By Ethan Thayer
Illegal, unreported and unregulated (IUU) fishing threatens the United States’ influence in the Western Pacific. The region is host to significant American military installations and partner nations. States such as the Marshall Islands support bases or can serve as platforms for future operations. These nations rely on fishing as a source of economic development. IUU fishing harms regional partner nations’ economic development and self-sufficiency, leaving them vulnerable to the United States’ threats. Regional threats such as China can undermine and supplant the United States’ regional alliances and strategic lines of communication through economic incentives to partner nations. IUU fishing will harm the United States’ ability to project power in the Western Pacific as regional threats exploit partner nations’ economic dependence on fishing.
Since World War II, the United States has maintained a significant presence in the Pacific. The United States controls various territories while maintaining partnerships with different states. Some countries such as Micronesia and Palau rely on the United States for economic and defense assistance through various agreements. For instance, the United States signed the Compact of Free Association with Micronesia and the Marshall Islands in 1986 and Palau in 1994. In exchange for American economic and defense assistance, the agreement allows for the United States to request basing rights for future conflicts. The agreement and others like it contribute to American force projection potential and maritime lines of communication in the Pacific.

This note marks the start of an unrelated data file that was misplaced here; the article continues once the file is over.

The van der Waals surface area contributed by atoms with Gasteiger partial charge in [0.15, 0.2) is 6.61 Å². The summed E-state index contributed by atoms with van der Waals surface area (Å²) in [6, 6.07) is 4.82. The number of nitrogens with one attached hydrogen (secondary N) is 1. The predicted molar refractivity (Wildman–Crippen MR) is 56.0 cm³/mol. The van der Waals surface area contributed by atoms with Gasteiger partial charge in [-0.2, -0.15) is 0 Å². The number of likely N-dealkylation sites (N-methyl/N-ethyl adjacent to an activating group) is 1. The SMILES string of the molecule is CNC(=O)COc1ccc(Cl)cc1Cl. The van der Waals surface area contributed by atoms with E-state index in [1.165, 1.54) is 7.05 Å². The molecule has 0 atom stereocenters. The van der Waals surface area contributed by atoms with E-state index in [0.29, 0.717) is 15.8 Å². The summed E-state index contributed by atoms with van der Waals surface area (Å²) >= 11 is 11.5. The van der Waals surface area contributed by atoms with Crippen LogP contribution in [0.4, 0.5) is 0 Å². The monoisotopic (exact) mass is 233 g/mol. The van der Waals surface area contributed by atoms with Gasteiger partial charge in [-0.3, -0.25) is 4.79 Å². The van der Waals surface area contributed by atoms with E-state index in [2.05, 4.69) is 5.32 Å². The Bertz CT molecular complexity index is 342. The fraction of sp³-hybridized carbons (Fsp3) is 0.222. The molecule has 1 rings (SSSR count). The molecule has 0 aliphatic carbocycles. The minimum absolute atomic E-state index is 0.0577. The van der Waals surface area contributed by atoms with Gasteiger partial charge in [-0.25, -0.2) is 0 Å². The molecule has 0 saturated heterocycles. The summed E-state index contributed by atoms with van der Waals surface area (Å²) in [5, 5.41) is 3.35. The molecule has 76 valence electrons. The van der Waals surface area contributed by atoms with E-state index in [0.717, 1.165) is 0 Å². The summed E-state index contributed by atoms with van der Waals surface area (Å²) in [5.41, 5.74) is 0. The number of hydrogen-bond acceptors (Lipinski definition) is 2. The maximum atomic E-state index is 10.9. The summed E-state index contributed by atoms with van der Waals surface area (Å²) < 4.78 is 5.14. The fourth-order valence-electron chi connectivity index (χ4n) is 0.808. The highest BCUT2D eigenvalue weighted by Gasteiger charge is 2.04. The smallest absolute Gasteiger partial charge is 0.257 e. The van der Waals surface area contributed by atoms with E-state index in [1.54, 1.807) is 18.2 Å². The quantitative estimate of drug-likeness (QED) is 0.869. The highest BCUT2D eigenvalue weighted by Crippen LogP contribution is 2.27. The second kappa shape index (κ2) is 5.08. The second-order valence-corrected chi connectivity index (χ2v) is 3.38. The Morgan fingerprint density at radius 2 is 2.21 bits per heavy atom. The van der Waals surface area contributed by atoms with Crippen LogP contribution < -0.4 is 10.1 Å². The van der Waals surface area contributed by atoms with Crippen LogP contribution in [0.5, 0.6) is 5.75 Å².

With limited access to natural resources and other sources of economic revenue, various Pacific island states rely on fishing for their development. The Pacific Community (Gillett, 2016) published a study that estimated fishing constituted significant portions of Pacific island states’ economies. In Micronesia, fishing composed over 10% of its economy in 2014. In the Marshall Islands, fishing composed over 14% of its economy in 2014. In Pacific island states such as Micronesia and the Marshall Islands, fish are critical sources of exports and domestic subsistence. Tuna fishing alone contributes to half of the states’ revenue. Fishing is a critical element in the Pacific island states’ economies.
IUU fishing refers to a range of illicit fishing activities that occur in a state’s waters. States with coastal territories also control the exclusive economic zones that surround them. Within an exclusive economic zone, the state that claims it also controls the rights to the resources in the area. Countries such as the Pacific island states depend on these resources for sustainment and development. Fishing vessels often operate in an exclusive economic zone without the national government’s consent and knowledge. Foreign and domestic vessels conduct IUU fishing within these areas. IUU fishing’s illicit nature makes it difficult for states to track the activities. It is particularly difficult for Pacific island states to monitor IUU fishing due to their control over large exclusive economic zones. According to the World Ocean Review’s (2013) estimates, IUU fishing makes up for 34% of fish caught in the Western Pacific.